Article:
Celebrate the Chinese New Year with These 7 Plant-Based Recipes
Most major cities across the US are fortunate enough to have their own Chinatown neighborhood, a place where anyone can experience ingredients, aromas, street foods, and banquets unavailable pretty much anywhere else. Through these small enclaves, people of all backgrounds are introduced to a small — but potent — slice of Chinese culture. And there’s no better display of Chinese tradition than during the Chinese New Year.
Chinese New Year is a festival that celebrates the beginning of a new year on the traditional lunisolar Chinese calendar, representing the conclusion of winter and the beginning of spring. Because of its association with death and rebirth, the holiday is a time to honor ancestors and family who have passed away. On the eve of the new year, it is custom for families to put spring couplets corresponding to the 12 Chinese zodiac signs on the doors and windows of their houses to signify prosperity, joyfulness, and good fortune in the coming year. Some other popular traditions include giving the house a thorough cleaning to sweep away any bad fortune, handing money in red paper envelopes, decorating windows with red-paper cutouts, and, yes, lighting firecrackers.
And then there’s the food. Typically enjoyed amongst family members, the festive meal is often the crown jewel of the Chinese New Year celebration. Traditional dishes include lots of pork, lots of chicken, and lots of luxurious seafood options, like lobster and abalone.
Our friends at Meatless Monday China gave us some delicious ideas on how you can enjoy the flavors and dishes of Chinese New Year without having to indulge in any animal products. There’s tons of recipes that capture the essence of this celebratory fare using only plant-based ingredients. This Monday, celebrate the Year of the Rabbit with dumplings, longevity noodles, turnip cakes, and many other spicy, tangy, sweet, and crunchy Chinese dishes.
Chinese Longevity Noodles
According to Chinese folklore, the longer the noodle, the longer the life. Given this symbolic relationship, longevity noodles are a popular accompaniment to many celebratory meals. This recipe from Sun Basket uses a combination of fresh vegetables, like bok choy, carrots, and dried shiitake mushrooms, and ramen noodles, all cooked together in a sweet-and-tangy vegan oyster sauce. To make this dish entirely plant-based just omit the egg.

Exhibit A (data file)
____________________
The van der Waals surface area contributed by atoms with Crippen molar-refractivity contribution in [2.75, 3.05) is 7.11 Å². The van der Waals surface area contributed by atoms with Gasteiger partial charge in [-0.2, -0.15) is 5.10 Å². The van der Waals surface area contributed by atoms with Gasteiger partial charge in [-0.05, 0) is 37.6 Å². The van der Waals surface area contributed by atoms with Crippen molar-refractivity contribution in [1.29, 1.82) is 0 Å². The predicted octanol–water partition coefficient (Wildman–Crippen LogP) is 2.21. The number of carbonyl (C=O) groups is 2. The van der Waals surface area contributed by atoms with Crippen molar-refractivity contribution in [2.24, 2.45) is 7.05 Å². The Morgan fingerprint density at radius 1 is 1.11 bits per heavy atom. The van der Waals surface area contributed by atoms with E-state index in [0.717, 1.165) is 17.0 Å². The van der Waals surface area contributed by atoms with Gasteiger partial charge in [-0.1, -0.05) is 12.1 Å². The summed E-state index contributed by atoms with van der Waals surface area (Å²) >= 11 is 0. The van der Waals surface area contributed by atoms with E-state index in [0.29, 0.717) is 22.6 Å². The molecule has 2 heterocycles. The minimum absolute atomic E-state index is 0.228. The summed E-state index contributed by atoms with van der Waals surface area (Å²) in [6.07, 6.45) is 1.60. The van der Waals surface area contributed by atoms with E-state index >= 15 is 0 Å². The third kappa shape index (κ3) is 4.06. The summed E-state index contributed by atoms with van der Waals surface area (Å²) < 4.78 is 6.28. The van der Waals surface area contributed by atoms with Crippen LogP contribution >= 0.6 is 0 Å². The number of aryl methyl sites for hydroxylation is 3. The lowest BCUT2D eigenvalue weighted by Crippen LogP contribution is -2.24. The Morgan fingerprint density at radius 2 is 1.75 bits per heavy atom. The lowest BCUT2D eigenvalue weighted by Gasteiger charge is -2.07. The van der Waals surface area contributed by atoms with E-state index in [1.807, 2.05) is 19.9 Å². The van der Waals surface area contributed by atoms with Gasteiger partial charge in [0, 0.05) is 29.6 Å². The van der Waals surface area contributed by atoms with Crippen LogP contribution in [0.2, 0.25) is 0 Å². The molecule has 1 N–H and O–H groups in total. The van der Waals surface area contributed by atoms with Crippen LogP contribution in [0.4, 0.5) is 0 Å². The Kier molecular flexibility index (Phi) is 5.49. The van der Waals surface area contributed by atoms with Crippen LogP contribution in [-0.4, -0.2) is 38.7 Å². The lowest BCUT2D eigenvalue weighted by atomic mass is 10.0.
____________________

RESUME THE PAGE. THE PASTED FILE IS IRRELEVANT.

Nián gāo (Chinese New Year cake) is a chewy sticky rice cake made of glutinous rice typically eaten during the Lunar New Year. This recipe from Delicious Not Gorgeous amps up the flavor of the satisfyingly toothsome cake by using rich coconut milk and grated orange zest.
You can stuff a dumpling with pretty much anything, making it a great place to experiment with some culinary creativity. This recipe for vegetarian dumplings from The Seasoned Vegetable uses cabbage, carrot, onion, and ginger for a lighter version of this Chinese New Year staple.
Shumai is a variety of Chinese dumpling that’s usually served as a snack or appetizer. Traditionally made with pork, shrimp, or lamb, this recipe from The Woks of Life uses sticky rice, scallions, and shiitake mushrooms, as well as Chinse five spice, for an aromatic whomp of umami flavor. You can use different types of store-bought wrappers (dumpling, wonton), but The Woks of Life’s recipe also includes step-by-step instructions for how to make your own shumai dough.
The communal nature of a hot pot makes it an ideal dish for family gatherings. Hot pot involves quickly cooking raw ingredients in a pot of boiling liquid, usually consisting of a flavorful broth or stock. This version from Full of Plants uses lemon grass, ginger, tomato, chile, and pineapple to make its flavorful dunking liquid. When picking ingredients to dip, use quick-cooking foods like mushrooms, tofu, snow peas, and noodles.
Contrary to its name, turnip cake is actually made from daikon radish, rather than the hard, round Western-style turnip available in most grocery stores. Turnip cake is typically served as part of a dim-sum meal, but it’s also a common addition to the Chinese New Year table. This vegan version from Okonomi Kitchen swaps out meat in favor of umami-rich shiitake mushrooms, bell peppers, and mushroom sauce. Although the cook process takes some patience, after the radish-rice flour dough is prepared and rested, it is steamed, then fried.
A hot, fresh, perfectly crisp spring roll is an excellent start to an ordinary meal or celebratory feast. This recipe from Indian Healthy Recipes is great because it gives you the option to fry or bake your veggie spring rolls, which can help seriously cut down the greasiness.
For ways to add more plant-based foods into your diet, check out our list of ways to eat healthier in the new year. Remember when posting pictures of recipes to your social media network, tag @MeatlessMonday use #MeatlessMonday to show the plant-based community your creation.